How to Have a Brilliant Slide Show (Or Not)
I’ll put my bias right out here: I don’t like slides. Occasionally, they are necessary. Sometimes, they are a crutch.
Slide shows have long been a part of public speaking. More often than not, the speaker spends hours dwelling on every jot and tittle. Some of that is good and healthy. The speaker refines his or her message, trying to say clearly and persuasively whatever brings them to the podium. Mostly, though, the speaker is stuck sorting through templates, font choices and figuring out what to say on each slide. That’s not necessarily a bad thing, but we need to remember what’s of primary importance.
A lot has been written in the last few years re-assessing the value of PowerPoint and other similar applications. That’s difficult stuff to keep up with considering most of us have expertise in other areas. How large of a font should be used, how many words per slide, charts or no charts, etc.
Those are important, but secondary questions.
Like any communications device, the fundamental question is: What do you want it to do? It is a tool question. Why do you need slides? It is there to solve a problem, not to create a question. Everything follows accordingly.
Let’s Talk Hammers and Nails
We look at the nail, and we ask which tool will hammer it in. That’s a good but not great question. The more important question is how do we get X and Y to stick together. In fact, that’s the only question. Supporting issues could be cost, color, and durability of the solution. Helpful, but, once again, secondary. A slide show may, or may not, be necessary.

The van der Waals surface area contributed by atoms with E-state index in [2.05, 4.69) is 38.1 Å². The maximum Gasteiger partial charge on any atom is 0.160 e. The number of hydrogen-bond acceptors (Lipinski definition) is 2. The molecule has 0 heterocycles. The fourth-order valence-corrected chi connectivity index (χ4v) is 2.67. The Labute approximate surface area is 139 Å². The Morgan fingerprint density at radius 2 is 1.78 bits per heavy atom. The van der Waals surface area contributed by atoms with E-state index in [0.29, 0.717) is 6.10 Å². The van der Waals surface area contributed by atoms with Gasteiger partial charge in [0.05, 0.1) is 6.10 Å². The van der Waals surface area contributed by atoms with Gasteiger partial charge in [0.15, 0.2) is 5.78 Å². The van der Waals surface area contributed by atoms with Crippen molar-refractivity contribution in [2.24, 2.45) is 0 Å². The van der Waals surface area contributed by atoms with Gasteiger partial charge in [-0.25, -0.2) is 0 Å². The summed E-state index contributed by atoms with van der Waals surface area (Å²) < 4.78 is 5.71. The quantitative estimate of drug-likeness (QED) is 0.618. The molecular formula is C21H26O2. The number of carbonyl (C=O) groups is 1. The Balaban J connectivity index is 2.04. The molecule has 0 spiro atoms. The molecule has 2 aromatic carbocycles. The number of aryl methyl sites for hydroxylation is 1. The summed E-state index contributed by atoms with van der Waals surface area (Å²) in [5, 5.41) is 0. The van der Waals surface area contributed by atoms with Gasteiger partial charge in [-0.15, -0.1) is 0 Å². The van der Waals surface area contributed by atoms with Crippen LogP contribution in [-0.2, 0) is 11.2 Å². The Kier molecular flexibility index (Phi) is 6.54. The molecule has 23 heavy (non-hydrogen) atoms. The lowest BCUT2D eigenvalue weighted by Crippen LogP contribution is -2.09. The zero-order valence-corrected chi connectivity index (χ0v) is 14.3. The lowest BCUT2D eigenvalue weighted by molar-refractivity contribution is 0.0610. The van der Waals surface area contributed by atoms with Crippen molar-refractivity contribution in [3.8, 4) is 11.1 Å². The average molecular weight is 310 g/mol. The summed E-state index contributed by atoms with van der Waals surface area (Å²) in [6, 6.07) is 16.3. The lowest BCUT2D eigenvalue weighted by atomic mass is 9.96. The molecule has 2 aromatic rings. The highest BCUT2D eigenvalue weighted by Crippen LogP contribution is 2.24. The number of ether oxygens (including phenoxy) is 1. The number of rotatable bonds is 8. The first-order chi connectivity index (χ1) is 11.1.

The use of nail is the obvious, but not only solution. We have concrete, steel girders, and pressure/gravity (like in some ancient Roman constructions) helping get the job done sans nail. Which makes sense?
We might land as expected at using a hammer and nail, but we know exactly why. The creative speaker doesn’t avoid common tools, but chooses them strategically, not passively.
Just because slides are commonly used does not mean they should be. I’ll argue that you shouldn’t use them. That’s where I start. Argue me back into why you are using slides and I’ll know you have wrestled with what’s important.
A presentation’s real problem is always: how do I get my audience to what I want? Answer that and brilliance follows. This is easier said than done — mind reading isn’t yet available as a communications device. There isn’t an app for that… yet. (I’ve pre-ordered mine. Expect to hear from me when it arrives.)
Figure out what you want from your audience, and then, consider if slides fit in. know why you need them. If not, skip them. If so, have a reason for every word on ever slide. Just as with your speech itself, everything needs to have a reason for being there. If not, cut it. You might feel naked without a brightly lit screen behind you, but you just might be a more effective leader.
I’d love to hear your ideas.